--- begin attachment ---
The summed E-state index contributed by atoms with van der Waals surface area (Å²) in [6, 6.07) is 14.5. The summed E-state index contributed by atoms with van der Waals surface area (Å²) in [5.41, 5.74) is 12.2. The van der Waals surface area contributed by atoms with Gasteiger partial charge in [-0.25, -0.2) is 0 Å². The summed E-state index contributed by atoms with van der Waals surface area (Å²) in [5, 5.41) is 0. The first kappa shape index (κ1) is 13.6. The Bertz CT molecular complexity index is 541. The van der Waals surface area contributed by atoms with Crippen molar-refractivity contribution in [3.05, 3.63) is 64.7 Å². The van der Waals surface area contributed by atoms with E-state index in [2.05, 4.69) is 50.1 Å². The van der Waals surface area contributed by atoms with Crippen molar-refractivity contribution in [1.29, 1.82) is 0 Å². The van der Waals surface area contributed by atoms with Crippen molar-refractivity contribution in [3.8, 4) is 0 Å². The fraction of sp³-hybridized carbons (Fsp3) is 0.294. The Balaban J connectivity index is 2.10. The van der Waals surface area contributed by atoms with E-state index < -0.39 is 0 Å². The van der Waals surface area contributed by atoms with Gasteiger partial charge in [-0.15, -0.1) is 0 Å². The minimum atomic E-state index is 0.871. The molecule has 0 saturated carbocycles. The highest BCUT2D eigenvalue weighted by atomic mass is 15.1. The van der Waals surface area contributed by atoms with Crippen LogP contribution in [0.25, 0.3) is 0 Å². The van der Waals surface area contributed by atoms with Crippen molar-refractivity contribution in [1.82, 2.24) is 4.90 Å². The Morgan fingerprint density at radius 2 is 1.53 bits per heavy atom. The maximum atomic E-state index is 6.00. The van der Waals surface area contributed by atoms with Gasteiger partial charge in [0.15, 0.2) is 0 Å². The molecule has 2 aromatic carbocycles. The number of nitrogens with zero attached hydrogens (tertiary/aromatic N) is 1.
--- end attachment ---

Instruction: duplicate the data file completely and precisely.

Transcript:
The summed E-state index contributed by atoms with van der Waals surface area (Å²) in [6, 6.07) is 14.5. The summed E-state index contributed by atoms with van der Waals surface area (Å²) in [5.41, 5.74) is 12.2. The van der Waals surface area contributed by atoms with Gasteiger partial charge in [-0.25, -0.2) is 0 Å². The summed E-state index contributed by atoms with van der Waals surface area (Å²) in [5, 5.41) is 0. The first kappa shape index (κ1) is 13.6. The Bertz CT molecular complexity index is 541. The van der Waals surface area contributed by atoms with Crippen molar-refractivity contribution in [3.05, 3.63) is 64.7 Å². The van der Waals surface area contributed by atoms with E-state index in [2.05, 4.69) is 50.1 Å². The van der Waals surface area contributed by atoms with Crippen molar-refractivity contribution in [1.29, 1.82) is 0 Å². The van der Waals surface area contributed by atoms with Crippen molar-refractivity contribution in [3.8, 4) is 0 Å². The fraction of sp³-hybridized carbons (Fsp3) is 0.294. The Balaban J connectivity index is 2.10. The van der Waals surface area contributed by atoms with E-state index < -0.39 is 0 Å². The van der Waals surface area contributed by atoms with Gasteiger partial charge in [-0.15, -0.1) is 0 Å². The minimum atomic E-state index is 0.871. The molecule has 0 saturated carbocycles. The highest BCUT2D eigenvalue weighted by atomic mass is 15.1. The van der Waals surface area contributed by atoms with Crippen LogP contribution in [0.25, 0.3) is 0 Å². The van der Waals surface area contributed by atoms with Crippen molar-refractivity contribution in [1.82, 2.24) is 4.90 Å². The Morgan fingerprint density at radius 2 is 1.53 bits per heavy atom. The maximum atomic E-state index is 6.00. The van der Waals surface area contributed by atoms with Gasteiger partial charge in [0.15, 0.2) is 0 Å². The molecule has 2 aromatic carbocycles. The number of nitrogens with zero attached hydrogens (tertiary/aromatic N) is 1.